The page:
After initial Union successes at New Market Heights and Fort Harrison, the Confederates rallied and contained the breakthrough. Confederate leader Robert E. Lee reinforced his lines north of the James and, on Sept. 30, he counterattacked unsuccessfully.
The Federals entrenched, and the Confederates erected a new line of works cutting off the captured forts.
The Battle of New Market Heights became one of the most heroic engagements involving black soldiers.
The Colored Troops division of the Eighteenth Corps, after being pinned down by Confederate artillery fire for about 30 minutes, charged the earthworks and rushed up the slopes of the heights.
During the hour-long engagement the division suffered tremendous casualties, losing more than 800 men in one hour. Total casualties for both sides were estimated at more than 4,000.
“This is a story that needs to be told, about a hugely important place,” Koik said. “What we’re trying to do is to start to get the battle some of the recognition that it deserves and to get some of its land protected.”
For sheer heroism, New Market Heights eclipses the far-better-known story of the 54th Massachusetts Volunteer Infantry depicted in the movie “Glory,” said Hari Jones, assistant director of the African American Civil War Memorial and Museum in Washington.
The 1989 film ends with the 54th’s valiant but unsuccessful attack on Fort Wagner at Morris Island, SC, which guarded the southern entrance to Charleston’s harbor.
Though its historic significance is indisputable, no part of the New Market Heights battlefield has been protected by any preservation organization, including the trust and the National Park Service, Koik told The Free Lance-Star.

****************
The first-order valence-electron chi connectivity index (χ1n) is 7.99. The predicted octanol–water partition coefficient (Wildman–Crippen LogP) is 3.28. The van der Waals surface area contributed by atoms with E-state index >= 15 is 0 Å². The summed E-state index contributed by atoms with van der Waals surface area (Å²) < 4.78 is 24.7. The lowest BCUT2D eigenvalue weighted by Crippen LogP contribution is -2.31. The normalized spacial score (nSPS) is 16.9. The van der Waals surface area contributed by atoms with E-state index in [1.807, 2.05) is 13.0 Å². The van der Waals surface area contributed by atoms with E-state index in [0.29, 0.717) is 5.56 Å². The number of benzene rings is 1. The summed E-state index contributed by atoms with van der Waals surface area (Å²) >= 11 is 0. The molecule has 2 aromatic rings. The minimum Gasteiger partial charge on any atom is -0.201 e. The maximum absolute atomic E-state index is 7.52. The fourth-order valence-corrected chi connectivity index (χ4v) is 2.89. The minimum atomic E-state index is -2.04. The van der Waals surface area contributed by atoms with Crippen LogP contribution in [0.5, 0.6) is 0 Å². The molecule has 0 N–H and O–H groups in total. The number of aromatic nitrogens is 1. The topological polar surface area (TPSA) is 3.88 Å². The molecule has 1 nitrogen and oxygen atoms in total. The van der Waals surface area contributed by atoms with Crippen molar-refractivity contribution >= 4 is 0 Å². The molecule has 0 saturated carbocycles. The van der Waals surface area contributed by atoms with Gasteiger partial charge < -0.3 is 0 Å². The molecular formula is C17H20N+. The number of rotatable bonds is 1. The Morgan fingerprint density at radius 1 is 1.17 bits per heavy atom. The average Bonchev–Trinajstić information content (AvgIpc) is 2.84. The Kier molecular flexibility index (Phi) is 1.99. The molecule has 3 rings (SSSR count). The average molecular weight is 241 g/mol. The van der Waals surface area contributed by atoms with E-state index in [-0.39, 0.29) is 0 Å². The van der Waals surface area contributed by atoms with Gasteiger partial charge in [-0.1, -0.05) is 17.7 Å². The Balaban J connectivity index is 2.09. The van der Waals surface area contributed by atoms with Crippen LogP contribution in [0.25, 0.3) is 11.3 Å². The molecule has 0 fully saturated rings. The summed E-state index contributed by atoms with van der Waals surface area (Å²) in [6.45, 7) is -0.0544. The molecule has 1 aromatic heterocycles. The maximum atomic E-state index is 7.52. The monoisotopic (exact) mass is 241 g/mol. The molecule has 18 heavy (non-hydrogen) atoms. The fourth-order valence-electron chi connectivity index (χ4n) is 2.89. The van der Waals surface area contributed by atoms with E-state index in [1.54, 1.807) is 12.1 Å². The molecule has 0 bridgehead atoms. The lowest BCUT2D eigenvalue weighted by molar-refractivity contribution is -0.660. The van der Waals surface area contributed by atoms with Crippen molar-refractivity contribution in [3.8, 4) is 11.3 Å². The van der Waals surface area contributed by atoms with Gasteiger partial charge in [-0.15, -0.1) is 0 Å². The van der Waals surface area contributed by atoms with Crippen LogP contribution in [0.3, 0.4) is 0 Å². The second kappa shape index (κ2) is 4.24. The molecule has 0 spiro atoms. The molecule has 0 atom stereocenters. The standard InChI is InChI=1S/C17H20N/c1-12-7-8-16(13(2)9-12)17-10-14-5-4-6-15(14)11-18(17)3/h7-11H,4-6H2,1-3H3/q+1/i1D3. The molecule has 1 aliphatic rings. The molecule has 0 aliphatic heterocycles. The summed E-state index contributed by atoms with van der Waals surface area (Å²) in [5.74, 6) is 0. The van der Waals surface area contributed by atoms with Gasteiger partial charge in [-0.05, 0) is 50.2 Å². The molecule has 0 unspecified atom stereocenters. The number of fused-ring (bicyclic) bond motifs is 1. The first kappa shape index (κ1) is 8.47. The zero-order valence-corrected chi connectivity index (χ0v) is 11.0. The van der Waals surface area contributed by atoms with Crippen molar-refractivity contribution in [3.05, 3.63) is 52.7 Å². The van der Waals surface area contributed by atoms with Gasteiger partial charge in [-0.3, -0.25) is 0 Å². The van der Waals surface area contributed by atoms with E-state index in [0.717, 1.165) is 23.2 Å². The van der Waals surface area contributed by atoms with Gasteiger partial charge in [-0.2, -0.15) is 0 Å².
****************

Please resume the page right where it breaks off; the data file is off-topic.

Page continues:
Few outside Canada recall that Newfoundland was essentially an independent entity for a good part of the first half of the 20th Century.
In 1907, Newfoundland acquired Dominion status from Britain, putting it on par with Canada, New Zealand, Australia and, later, South Africa and the Irish Free State. It remained a Dominion until 1933, when its economy collapsed amid the Great Depression and it was forced to give up its self-governing status.
In 1948, Newfoundlanders were asked to choose between Confederation (with the rest of Canada) or a return to “responsible government,” with Confederation narrowly winning, 51 percent to 49 percent. Newfoundland officially became Canada’s 10th province on March 31, 1949.
Last week, one of the last surviving principals in the battle for Confederation died.
Jim Halley, who was 86, was passionate throughout his life about having fought to keep Newfoundland independent in the 1940s, according to a report on CBCNews.ca.
“As a young lawyer, he campaigned vigorously for the responsible government side in the two referenda held in 1948,” according to the story. “Long after Newfoundland joined Confederation, Halley remained skeptical of the terms of union, and was critical of how the Confederate campaign had been run.”
The photo above shows the Newfoundland and Canadian government delegation signing the agreement admitting Newfoundland to Confederation, in December 1948.